Dental health

Your baby’s first teeth usually come through at around 6 months of age, but this can vary greatly.

Start caring for your baby’s teeth as soon as they appear. If your child has too much sugar, they may have problems with their gums and teeth. The bacteria that grows on our teeth everyday turns sweet, sugary foods and drinks into acid which causes tooth decay and bleeding gums.

  • When the teeth come through the gum, your baby may be more upset than usual
  • You can massage the gums gently (without teething gel), or try chilled (not frozen) teething rings, a cold, clean face washer or pain relief, such as paracetamol or ibuprofen
  • Teething gels are not recommended as they be harmful  if too much is swallowed
  • There is not a lot of evidence that teething gels and amber bead necklaces work in reducing teething pain.

All children under 18 and who are eligible for Medicare can access public dental services for free in NSW.

Children aged 2 to 17 years can also get free dental checks under the Commonwealth’s Child Dental Benefits Schedule, if you receive certain payments from Centrelink. This program gives children and teenagers up to $1,000 for basic general dental services over 2 calendar years. More information can be found at: health.nsw.gov.au/oralhealth/Pages/child-dental-benefits-schedule.asp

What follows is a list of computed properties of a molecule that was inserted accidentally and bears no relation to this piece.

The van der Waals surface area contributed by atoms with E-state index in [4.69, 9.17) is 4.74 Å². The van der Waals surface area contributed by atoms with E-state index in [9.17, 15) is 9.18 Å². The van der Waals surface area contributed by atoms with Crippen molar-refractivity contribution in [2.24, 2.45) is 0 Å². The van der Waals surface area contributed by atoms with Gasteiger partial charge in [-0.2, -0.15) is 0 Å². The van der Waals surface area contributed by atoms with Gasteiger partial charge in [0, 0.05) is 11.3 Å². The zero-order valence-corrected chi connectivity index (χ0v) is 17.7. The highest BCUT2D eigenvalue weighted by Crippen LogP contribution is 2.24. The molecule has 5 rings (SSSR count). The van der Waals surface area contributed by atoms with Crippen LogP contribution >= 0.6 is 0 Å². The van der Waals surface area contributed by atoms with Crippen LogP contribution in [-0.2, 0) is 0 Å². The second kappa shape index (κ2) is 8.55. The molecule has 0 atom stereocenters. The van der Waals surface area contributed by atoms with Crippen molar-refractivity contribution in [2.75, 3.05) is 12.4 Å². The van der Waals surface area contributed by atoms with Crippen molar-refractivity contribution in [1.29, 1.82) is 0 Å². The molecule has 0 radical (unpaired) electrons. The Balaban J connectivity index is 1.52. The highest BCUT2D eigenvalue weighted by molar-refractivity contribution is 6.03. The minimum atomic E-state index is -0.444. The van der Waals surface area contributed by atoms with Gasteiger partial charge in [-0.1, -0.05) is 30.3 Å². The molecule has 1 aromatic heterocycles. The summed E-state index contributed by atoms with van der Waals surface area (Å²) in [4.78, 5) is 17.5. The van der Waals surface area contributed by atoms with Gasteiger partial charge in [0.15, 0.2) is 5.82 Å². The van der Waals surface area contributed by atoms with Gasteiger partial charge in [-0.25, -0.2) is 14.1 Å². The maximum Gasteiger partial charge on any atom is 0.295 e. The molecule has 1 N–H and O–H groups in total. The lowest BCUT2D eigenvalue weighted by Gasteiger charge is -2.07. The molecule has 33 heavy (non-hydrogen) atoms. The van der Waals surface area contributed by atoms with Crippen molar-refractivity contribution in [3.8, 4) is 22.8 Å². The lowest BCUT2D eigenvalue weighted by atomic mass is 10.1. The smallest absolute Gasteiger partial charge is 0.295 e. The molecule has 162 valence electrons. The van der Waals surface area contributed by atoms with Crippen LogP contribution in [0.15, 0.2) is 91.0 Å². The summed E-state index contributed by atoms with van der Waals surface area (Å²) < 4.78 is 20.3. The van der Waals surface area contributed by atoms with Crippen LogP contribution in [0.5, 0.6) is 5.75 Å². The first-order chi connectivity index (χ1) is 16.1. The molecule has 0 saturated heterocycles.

Brushing teeth

  • Brush teeth twice a day - after breakfast and before bed. Provide help at least once a day until children reach 8-10 years of age
  • Use a small toothbrush and a small amount of fluoridated, junior toothpaste for children over 18 months
  • If there is no toothbrush, rinse with water or wipe toothpaste on the teeth
  • If the bacteria have been on the teeth for a long time, the gums may bleed when brushed. This gingivitis tells you that the gums are unhealthy. To get them healthy again the gums need to be cleaned more often, even if they bleed when brushed.

To prevent decay and sore gums:

  • Only put breastmilk, formula or water in your baby’s bottle
  • Don’t put your baby to bed with a bottle. Bacteria in the mouth can use sweet drinks (including milk and formula) to decay the teeth while your baby sleeps. If your baby needs a bottle to go to sleep, fill it with water only
  • Drink fluoridated tap water every day. If you are not sure if water in your area is fluoridated, check with your local council. Visit your dentist for advice if your water is not fluoridated
  • Try not to eat sugary, sticky foods and sweet drinks and juices, especially between meals
  • Don’t put honey or anything else on dummies to get your baby to sleep.

Your child should have check-ups every year from 1 year of age or more often if you notice any problems.

Watch for early signs of tooth decay (white or brown spots on teeth that don’t brush off). See a dentist if you have any concerns.